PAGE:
Detroit bus driver dies of coronavirus days after he slammed woman for not covering her mouth while coughing

Jason Hargrove fell ill a few days after he posted a passionate video on Facebook on March 21 complaining about a woman who he said had repeatedly coughed while on his bus


                            Detroit bus driver dies of coronavirus days after he slammed woman for not covering her mouth while coughing
(Getty Images)

DETROIT, MICHIGAN: A bus driver from Detroit has died of coronavirus days after he expressed his anger about a woman passenger who refused to cover her mouth while coughing. Jason Hargrove passed away on Wednesday, April 1, officials said Thursday.

The 50-year-old fell ill a few days after he posted a passionate video on Facebook on March 21 complaining about a woman who he said had repeatedly coughed while on his bus. Though the woman was not in the video, Hargrove alleged that she refused to cover her mouth while coughing.

In his live video on social media, he said drivers are “public workers doing our job, trying to make an honest living, take care of our families.”

“For you to get on the bus and cough several times without covering up your mouth and you know (we're) in the middle of a pandemic... That lets me know that some folks don't care," Hargrove said. "[They] utterly don't give a f**k,” the bus driver said.

In the clip, which was full of expletives, Hargrove stated, “Excuse my language, but that's how I feel right about now. For a grown a** person. In her 50s or early 60s to stand on the f*****g bus and cough, four or five times, without covering up your mouth and you know we in the midst of a motherf******g crisis with this coronavirus, I am p****d the f**k off.'”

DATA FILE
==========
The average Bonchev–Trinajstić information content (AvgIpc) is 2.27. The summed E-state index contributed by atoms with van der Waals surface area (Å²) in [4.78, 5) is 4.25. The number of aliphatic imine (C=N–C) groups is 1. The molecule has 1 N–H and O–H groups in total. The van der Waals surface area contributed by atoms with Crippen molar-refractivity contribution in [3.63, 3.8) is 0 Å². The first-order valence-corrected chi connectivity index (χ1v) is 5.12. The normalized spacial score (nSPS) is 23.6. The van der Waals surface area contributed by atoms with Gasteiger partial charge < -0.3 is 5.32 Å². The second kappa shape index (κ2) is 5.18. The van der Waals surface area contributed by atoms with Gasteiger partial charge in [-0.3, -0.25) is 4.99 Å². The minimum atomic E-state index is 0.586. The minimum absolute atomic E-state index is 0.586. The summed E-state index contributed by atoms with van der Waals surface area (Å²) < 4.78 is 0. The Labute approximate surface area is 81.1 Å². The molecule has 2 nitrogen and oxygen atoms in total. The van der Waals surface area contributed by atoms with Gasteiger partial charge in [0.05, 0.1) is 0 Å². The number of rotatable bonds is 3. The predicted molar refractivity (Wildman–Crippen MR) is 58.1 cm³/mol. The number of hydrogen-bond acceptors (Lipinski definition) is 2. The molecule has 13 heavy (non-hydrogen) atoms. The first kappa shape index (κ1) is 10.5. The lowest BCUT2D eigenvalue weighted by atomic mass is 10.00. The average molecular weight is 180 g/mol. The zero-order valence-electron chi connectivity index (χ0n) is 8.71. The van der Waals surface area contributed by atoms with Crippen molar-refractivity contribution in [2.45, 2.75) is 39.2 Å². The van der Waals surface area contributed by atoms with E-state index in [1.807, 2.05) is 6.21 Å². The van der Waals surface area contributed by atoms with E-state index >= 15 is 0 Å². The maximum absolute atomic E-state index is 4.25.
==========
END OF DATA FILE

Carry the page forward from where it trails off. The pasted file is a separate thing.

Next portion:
He also mentioned: “I ain't blaming nobody but the woman that did that sh**t, I ain't putting the fault on nobody else. For us to get through this man y'all need to take this sh*t seriously. There are folks dying from this.”

“I’m trying to be the professional, they want me to be and I kept my mouth closed, but it’s at some point in time where you got to draw the line and say enough is enough. I feel violated; I feel violated for the folks that were on the bus when this happened. There were about eight or nine people on the bus that stood there as she coughed and never covered up her mouth,” Hargrove added.

Now, nearly two weeks after Hargrove went live on social media, he has died of COVID-19. The Amalgamated Transit Union confirmed his death in a tweet. However, it is not clear how he got coronavirus.

Expressing his concern about the current situation, the city's mayor, Mike Duggan, said at a press conference that the bus driver's death "should touch everybody in the city of Detroit, should touch everybody in the country.” He added that Hargrove "knew the risks, was vocal about the risks, he went to work anyway."

Urging people to watch Hargrove’s Facebook video, Duggan said: “Some of his languages are graphic, but I don't know how you can watch it and not tear up. He knew his life was being put in jeopardy — even though he was going to work for the citizens of Detroit every day — by somebody who just didn't care, who didn't take this seriously,” adding, “And now he's gone."

During the conference, Duggan also stated that so far, eight Detroit Department of Transportation workers have been diagnosed with the COVID-19. Glenn Tolbert, who heads Hargrove's transit union local, told the Detroit Free Press that he has tested positive for the virus, as well.

However, not just Hargrove, many bus drivers in the city raised the concern about their health while working in the crisis. On March 17, days before Hargrove posted his video, drivers of Detroit went on strike, claiming the city's authorities were not doing enough to protect their lives. After that, they were supplied with gloves to protect themselves from the virus.

Tolbert added that following the walkout, the fleet was also cleaned and sanitized, but he fears whether that was enough. “We see more sick people than any doctor. We are the first responders before the first responders because we pick up the sick taking them to the hospitals,” Tolbert told CNN's, Anderson Cooper.

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